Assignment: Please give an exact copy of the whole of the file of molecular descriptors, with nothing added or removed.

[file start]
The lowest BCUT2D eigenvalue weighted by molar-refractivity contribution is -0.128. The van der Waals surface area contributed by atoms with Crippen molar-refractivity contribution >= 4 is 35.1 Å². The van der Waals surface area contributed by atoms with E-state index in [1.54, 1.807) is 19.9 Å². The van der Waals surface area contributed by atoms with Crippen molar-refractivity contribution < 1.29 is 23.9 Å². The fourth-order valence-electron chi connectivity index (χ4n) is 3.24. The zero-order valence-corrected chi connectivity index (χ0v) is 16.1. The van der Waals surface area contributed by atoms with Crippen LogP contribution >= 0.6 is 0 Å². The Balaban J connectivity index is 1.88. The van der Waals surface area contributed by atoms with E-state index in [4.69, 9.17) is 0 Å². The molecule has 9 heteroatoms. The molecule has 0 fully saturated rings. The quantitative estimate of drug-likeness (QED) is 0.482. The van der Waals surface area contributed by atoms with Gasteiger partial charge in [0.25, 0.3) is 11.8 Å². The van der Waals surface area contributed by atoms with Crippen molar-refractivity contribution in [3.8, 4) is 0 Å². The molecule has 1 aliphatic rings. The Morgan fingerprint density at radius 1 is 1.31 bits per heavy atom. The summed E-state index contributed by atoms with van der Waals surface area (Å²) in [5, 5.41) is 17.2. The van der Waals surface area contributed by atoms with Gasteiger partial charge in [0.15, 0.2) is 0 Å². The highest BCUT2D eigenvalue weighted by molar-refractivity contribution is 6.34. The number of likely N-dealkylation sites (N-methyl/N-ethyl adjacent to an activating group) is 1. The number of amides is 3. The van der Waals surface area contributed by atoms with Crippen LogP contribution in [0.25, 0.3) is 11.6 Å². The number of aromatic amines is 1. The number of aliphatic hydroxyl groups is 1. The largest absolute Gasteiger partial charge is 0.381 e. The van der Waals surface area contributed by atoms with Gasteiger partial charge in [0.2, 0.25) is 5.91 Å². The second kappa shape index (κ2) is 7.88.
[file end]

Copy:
The lowest BCUT2D eigenvalue weighted by molar-refractivity contribution is -0.128. The van der Waals surface area contributed by atoms with Crippen molar-refractivity contribution >= 4 is 35.1 Å². The van der Waals surface area contributed by atoms with E-state index in [1.54, 1.807) is 19.9 Å². The van der Waals surface area contributed by atoms with Crippen molar-refractivity contribution < 1.29 is 23.9 Å². The fourth-order valence-electron chi connectivity index (χ4n) is 3.24. The zero-order valence-corrected chi connectivity index (χ0v) is 16.1. The van der Waals surface area contributed by atoms with Crippen LogP contribution >= 0.6 is 0 Å². The Balaban J connectivity index is 1.88. The van der Waals surface area contributed by atoms with E-state index in [4.69, 9.17) is 0 Å². The molecule has 9 heteroatoms. The molecule has 0 fully saturated rings. The quantitative estimate of drug-likeness (QED) is 0.482. The van der Waals surface area contributed by atoms with Gasteiger partial charge in [0.25, 0.3) is 11.8 Å². The van der Waals surface area contributed by atoms with Crippen molar-refractivity contribution in [3.8, 4) is 0 Å². The molecule has 1 aliphatic rings. The Morgan fingerprint density at radius 1 is 1.31 bits per heavy atom. The summed E-state index contributed by atoms with van der Waals surface area (Å²) in [5, 5.41) is 17.2. The van der Waals surface area contributed by atoms with Gasteiger partial charge in [0.15, 0.2) is 0 Å². The highest BCUT2D eigenvalue weighted by molar-refractivity contribution is 6.34. The number of likely N-dealkylation sites (N-methyl/N-ethyl adjacent to an activating group) is 1. The number of amides is 3. The van der Waals surface area contributed by atoms with Crippen LogP contribution in [0.25, 0.3) is 11.6 Å². The number of aromatic amines is 1. The number of aliphatic hydroxyl groups is 1. The largest absolute Gasteiger partial charge is 0.381 e. The van der Waals surface area contributed by atoms with Gasteiger partial charge in [0.2, 0.25) is 5.91 Å². The second kappa shape index (κ2) is 7.88.